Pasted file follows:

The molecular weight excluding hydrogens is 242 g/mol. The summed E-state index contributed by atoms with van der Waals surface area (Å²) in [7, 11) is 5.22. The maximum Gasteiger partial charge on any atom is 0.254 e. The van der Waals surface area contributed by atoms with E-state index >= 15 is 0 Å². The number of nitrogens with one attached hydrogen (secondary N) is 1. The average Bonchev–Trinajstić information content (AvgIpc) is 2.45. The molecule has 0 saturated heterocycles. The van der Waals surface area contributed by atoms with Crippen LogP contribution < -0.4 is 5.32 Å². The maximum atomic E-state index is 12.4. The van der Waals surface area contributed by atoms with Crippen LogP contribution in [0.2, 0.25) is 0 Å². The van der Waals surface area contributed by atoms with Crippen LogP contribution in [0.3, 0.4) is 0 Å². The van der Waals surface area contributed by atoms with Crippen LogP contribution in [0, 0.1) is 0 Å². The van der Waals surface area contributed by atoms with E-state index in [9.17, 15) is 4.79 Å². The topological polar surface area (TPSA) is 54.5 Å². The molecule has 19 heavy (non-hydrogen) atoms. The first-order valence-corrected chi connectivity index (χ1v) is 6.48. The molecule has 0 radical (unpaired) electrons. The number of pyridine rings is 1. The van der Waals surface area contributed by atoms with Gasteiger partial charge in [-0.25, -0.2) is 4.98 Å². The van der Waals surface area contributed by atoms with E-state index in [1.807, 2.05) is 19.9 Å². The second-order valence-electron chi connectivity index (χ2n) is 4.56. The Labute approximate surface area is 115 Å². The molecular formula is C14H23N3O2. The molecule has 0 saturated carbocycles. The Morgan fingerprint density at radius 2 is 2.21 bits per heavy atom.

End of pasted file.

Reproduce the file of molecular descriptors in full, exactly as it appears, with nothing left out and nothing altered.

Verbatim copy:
The molecular weight excluding hydrogens is 242 g/mol. The summed E-state index contributed by atoms with van der Waals surface area (Å²) in [7, 11) is 5.22. The maximum Gasteiger partial charge on any atom is 0.254 e. The van der Waals surface area contributed by atoms with E-state index >= 15 is 0 Å². The number of nitrogens with one attached hydrogen (secondary N) is 1. The average Bonchev–Trinajstić information content (AvgIpc) is 2.45. The molecule has 0 saturated heterocycles. The van der Waals surface area contributed by atoms with Crippen LogP contribution < -0.4 is 5.32 Å². The maximum atomic E-state index is 12.4. The van der Waals surface area contributed by atoms with Crippen LogP contribution in [0.2, 0.25) is 0 Å². The van der Waals surface area contributed by atoms with Crippen LogP contribution in [0.3, 0.4) is 0 Å². The van der Waals surface area contributed by atoms with Crippen LogP contribution in [0, 0.1) is 0 Å². The van der Waals surface area contributed by atoms with E-state index in [9.17, 15) is 4.79 Å². The topological polar surface area (TPSA) is 54.5 Å². The molecule has 19 heavy (non-hydrogen) atoms. The first-order valence-corrected chi connectivity index (χ1v) is 6.48. The molecule has 0 radical (unpaired) electrons. The number of pyridine rings is 1. The van der Waals surface area contributed by atoms with Gasteiger partial charge in [-0.25, -0.2) is 4.98 Å². The van der Waals surface area contributed by atoms with E-state index in [1.807, 2.05) is 19.9 Å². The second-order valence-electron chi connectivity index (χ2n) is 4.56. The Labute approximate surface area is 115 Å². The molecular formula is C14H23N3O2. The molecule has 0 saturated carbocycles. The Morgan fingerprint density at radius 2 is 2.21 bits per heavy atom.